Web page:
This is the front door

Up the front wall are many intricate carvings

Or sitting around on the front porch

This fish reminds me of the one at Longwood; they probably knew the same fish carvers.



Beautiful containers that you'd need a team of horses to move
It really does look like a fairy tale castle. We were impressed, but decided we wouldn't have wanted to live there. First of all, it's so big that it's just out of our imagination how people actually did live there, plus you would have needed so many different outfits for all the activities and formal meals, my wardrobe couldn't handle it. Furthermore, you couldn't possibly go without your personal maid and mine recently quit. And finally, no air conditioning. Nice to see, but if I get invited, I'll just have to think up some excuse.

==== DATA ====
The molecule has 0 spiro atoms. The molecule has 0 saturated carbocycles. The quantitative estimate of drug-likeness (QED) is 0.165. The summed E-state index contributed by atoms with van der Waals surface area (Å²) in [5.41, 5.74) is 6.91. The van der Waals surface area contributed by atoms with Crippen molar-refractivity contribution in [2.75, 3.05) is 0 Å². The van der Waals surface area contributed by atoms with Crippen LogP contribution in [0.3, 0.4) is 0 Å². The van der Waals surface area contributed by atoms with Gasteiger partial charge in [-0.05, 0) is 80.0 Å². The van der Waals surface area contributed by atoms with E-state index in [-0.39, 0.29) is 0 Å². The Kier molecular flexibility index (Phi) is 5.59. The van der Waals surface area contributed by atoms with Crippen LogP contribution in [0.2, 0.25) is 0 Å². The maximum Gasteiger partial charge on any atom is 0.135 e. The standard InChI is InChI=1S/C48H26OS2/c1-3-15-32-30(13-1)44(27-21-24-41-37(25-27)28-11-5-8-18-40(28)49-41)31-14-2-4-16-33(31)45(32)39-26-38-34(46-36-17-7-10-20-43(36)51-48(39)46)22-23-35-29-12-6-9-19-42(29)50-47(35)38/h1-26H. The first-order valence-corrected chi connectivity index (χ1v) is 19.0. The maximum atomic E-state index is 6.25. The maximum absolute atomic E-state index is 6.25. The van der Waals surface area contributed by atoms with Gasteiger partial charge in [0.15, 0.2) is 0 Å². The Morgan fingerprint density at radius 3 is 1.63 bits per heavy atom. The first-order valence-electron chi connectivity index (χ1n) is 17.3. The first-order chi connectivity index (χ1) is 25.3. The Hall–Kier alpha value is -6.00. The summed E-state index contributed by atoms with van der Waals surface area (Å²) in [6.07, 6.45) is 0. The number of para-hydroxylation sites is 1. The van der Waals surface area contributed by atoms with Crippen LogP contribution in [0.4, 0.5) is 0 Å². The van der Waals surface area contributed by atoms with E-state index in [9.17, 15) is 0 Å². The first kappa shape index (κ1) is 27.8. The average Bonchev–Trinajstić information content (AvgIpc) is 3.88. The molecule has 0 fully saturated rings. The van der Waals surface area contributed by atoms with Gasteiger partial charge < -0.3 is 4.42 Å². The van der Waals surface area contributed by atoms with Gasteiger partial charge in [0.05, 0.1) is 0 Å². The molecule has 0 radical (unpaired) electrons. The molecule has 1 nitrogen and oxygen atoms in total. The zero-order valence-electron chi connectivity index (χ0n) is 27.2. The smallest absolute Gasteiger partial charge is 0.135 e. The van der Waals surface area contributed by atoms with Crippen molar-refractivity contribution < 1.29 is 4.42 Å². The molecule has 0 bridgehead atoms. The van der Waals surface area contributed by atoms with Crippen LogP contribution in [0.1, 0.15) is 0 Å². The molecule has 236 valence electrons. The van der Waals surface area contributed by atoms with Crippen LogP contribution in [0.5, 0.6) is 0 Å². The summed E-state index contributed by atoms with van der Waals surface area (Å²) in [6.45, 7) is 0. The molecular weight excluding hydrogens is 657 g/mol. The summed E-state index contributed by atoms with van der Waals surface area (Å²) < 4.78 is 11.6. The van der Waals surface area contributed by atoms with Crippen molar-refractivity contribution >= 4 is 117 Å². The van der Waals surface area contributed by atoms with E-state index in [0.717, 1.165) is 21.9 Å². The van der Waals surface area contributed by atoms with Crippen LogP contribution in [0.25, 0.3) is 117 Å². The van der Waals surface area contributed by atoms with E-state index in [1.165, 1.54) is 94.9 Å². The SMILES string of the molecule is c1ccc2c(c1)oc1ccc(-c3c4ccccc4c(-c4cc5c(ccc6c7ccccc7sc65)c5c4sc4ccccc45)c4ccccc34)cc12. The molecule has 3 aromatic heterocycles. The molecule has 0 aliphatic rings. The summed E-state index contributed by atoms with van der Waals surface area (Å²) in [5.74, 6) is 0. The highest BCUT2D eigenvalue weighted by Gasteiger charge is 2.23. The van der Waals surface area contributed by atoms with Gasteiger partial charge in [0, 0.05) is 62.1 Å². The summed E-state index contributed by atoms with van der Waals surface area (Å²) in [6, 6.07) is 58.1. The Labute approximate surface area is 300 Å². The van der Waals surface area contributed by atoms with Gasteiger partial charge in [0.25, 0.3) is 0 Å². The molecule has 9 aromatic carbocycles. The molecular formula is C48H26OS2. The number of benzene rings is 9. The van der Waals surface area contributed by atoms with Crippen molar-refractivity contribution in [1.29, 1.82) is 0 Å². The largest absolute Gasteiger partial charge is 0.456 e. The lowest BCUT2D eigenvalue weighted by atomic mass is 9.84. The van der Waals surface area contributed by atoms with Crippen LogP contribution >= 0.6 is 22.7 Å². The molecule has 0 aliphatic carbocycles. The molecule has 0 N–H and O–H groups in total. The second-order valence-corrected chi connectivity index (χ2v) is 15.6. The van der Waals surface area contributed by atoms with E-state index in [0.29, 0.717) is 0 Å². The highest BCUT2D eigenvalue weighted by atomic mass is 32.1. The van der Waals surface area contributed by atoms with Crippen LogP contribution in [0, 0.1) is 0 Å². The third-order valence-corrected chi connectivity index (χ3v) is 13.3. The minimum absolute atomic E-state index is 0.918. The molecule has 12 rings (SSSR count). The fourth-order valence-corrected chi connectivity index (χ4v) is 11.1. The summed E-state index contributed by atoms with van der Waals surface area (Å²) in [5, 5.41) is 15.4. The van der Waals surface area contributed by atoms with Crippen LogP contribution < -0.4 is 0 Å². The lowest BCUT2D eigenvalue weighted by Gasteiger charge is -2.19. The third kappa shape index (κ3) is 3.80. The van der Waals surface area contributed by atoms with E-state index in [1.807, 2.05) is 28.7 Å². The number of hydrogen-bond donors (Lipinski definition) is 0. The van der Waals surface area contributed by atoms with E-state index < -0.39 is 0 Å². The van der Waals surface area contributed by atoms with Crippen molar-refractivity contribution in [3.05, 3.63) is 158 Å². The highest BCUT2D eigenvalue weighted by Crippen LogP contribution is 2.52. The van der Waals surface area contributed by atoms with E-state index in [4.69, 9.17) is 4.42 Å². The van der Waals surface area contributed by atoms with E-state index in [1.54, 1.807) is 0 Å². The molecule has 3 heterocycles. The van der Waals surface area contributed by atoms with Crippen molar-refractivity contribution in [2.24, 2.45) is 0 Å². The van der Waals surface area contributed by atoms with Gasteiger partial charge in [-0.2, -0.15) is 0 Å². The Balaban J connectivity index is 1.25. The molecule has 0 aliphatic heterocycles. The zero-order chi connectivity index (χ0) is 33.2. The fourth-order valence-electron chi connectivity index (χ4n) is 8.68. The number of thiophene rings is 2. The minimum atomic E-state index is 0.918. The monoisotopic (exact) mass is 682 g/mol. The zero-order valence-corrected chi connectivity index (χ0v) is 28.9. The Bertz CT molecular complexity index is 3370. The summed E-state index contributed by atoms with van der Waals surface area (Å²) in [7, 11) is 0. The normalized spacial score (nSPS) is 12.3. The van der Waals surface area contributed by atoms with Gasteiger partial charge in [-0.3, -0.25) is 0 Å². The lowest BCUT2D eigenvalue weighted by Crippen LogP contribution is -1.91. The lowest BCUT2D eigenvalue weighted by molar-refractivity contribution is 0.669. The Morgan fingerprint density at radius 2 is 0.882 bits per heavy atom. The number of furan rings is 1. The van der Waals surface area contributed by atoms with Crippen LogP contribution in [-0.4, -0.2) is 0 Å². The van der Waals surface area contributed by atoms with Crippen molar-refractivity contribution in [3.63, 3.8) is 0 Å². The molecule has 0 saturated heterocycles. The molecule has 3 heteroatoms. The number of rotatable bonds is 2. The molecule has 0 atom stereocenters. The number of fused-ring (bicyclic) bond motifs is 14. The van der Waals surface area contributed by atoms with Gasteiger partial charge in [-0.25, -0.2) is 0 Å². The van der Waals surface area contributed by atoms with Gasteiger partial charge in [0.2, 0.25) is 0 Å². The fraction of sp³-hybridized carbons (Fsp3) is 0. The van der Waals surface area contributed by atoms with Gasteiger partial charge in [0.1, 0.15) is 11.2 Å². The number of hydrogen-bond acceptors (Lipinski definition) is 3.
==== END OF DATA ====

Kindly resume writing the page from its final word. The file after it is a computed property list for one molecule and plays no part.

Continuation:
Saturday, July 5, 2008

Dreary Fourth of July

Oh, it was a dreary 4th of July here. I had to take the flag down right after I took this picture because it started to rain hard and it would have gotten soaked. Now, Saturday morning, it's still rainy and foggy and damp and chilly. The other funny thing about yesterday was that I didn't hear any firecrackers going off all day. Usually they are popping relentlessly, rain or shine. I know because they always used to terrify my pets and I couldn't wait for the day to be over. Not yesterday. Nothing. No noise. Odd. I did hear some organized fireworks going off way after dark, but it was damp and soggy and I was glad I was home and dry. I think the holiday has a different feeling this year what with the scary economy, our poor troops in that Godforsaken war, and all the environmental issues we face. This isn't the country it used to be.